July 4, 2013 at 10:24 pm

    Grandma rarely gets “cooked” in California …

    In fact, California has assistance programs for low-income customers. Some of those programs are described here:

    Gosh, I feel so much better knowing that it doesn’t happen every day, just once a week or so …

    What Roger means is that he can’t see Grandma from his house.

    Because if he could see her, he’d know that she’s illiterate, doesn’t have a computer, and won’t be following his link any time soon …

    Your justification is that it’s OK to screw the poor as a class as long as you offer assistance, which might reach 5% of those affected … it sounds like that salves your conscience.

    It does nothing for mine.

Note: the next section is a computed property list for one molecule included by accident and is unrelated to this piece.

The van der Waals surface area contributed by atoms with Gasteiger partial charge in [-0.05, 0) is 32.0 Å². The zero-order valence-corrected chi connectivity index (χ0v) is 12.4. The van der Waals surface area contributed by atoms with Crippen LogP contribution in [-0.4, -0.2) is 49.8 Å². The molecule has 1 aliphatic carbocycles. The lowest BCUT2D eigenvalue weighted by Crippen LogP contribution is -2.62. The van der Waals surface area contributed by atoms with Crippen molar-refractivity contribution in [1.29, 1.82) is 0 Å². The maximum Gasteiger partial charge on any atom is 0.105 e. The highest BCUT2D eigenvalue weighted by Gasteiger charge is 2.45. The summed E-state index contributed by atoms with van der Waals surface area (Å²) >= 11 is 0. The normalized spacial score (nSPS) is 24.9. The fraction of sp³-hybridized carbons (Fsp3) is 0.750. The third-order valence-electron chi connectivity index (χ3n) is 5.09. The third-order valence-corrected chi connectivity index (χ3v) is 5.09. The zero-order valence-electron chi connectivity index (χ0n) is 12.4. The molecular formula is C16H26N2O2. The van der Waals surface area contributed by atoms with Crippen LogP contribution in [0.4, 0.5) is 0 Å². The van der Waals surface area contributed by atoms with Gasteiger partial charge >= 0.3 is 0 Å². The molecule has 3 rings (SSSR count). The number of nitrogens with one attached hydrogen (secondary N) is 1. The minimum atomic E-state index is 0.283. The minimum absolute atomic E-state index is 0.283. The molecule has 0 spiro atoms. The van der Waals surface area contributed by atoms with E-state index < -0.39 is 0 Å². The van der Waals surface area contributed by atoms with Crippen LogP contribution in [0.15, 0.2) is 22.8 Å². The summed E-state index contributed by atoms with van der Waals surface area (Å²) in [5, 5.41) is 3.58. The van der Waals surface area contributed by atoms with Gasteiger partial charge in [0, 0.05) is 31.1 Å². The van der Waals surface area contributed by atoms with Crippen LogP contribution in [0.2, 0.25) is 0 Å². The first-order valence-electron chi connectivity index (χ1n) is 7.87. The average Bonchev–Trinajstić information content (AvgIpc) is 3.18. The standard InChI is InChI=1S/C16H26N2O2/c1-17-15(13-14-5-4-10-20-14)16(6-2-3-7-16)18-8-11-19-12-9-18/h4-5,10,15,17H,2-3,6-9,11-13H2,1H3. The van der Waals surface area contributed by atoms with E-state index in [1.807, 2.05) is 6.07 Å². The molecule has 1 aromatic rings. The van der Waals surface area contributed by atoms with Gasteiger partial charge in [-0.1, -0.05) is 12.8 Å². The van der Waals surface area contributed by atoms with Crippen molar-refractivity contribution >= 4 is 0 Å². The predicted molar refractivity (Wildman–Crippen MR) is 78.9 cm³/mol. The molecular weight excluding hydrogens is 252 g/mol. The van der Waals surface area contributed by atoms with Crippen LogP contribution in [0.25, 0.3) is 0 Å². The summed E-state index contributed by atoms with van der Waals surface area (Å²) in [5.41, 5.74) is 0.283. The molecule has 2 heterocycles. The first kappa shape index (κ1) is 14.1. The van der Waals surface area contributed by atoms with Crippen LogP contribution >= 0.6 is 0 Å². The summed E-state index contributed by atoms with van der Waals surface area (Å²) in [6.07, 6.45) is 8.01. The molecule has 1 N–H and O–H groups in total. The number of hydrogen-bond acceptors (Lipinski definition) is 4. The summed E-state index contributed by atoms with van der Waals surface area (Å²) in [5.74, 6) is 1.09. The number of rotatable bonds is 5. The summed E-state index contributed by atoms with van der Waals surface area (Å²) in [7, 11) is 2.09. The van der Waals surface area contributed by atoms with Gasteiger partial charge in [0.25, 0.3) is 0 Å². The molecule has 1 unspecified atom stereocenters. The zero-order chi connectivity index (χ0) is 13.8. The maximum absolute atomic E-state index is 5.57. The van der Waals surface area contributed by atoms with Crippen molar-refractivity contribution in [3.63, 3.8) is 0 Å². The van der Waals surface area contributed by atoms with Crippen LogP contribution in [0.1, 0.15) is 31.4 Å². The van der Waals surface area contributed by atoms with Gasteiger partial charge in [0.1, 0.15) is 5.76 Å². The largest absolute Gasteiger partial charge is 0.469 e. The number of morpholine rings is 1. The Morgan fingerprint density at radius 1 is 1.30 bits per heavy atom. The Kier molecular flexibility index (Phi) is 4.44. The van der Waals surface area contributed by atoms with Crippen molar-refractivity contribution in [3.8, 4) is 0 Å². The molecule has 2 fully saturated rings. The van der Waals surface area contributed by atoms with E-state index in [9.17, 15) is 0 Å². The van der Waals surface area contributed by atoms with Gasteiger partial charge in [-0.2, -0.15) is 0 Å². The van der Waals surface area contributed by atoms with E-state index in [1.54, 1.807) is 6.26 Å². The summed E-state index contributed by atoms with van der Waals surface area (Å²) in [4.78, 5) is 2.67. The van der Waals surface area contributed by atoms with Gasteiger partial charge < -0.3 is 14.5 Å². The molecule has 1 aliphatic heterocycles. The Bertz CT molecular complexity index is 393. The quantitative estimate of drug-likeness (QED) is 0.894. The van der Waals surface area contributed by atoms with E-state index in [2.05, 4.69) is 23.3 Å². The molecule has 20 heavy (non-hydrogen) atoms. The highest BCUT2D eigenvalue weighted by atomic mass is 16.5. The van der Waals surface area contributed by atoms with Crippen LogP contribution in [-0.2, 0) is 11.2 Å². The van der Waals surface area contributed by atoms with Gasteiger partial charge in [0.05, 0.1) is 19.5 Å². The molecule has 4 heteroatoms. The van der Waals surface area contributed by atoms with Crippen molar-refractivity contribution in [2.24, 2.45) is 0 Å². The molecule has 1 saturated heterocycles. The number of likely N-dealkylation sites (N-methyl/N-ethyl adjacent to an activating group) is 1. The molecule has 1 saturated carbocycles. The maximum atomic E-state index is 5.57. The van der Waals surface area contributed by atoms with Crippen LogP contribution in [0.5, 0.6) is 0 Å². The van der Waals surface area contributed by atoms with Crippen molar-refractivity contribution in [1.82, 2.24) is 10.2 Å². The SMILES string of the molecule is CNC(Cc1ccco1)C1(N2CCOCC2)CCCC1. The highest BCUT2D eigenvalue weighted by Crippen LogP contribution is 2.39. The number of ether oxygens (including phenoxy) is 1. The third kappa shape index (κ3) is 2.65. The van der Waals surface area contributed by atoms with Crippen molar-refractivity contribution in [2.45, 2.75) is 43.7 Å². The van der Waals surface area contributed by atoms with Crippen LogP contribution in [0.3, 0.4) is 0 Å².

The real problem is that the California renewables program MIGHT reduce the CO2 level in 2100 by a few ppmv. And it MIGHT reduce the temperature by a couple hundredths of a degree by 2100.

    And in an insane drive for two hundredths of a degree of cooling in a century, Roger, you are justifying screwing the poor today. Oh, you throw them a bone, there’s an assistance program, but the rest are shafted because … what?

    WHAT ARE WE GETTING FOR THE SACRIFICE? AND WHY MUST THE POOR SACRIFICE THE MOST?

    Because its sure not affecting the damn temperature … so tell us, Roger, you have the floor—what good has or will come from the California madness that justifies cooking Grandma? It won’t cool the planet enough to even be measurable? How is an unmeasurable benefit justify harming the poor?

    w.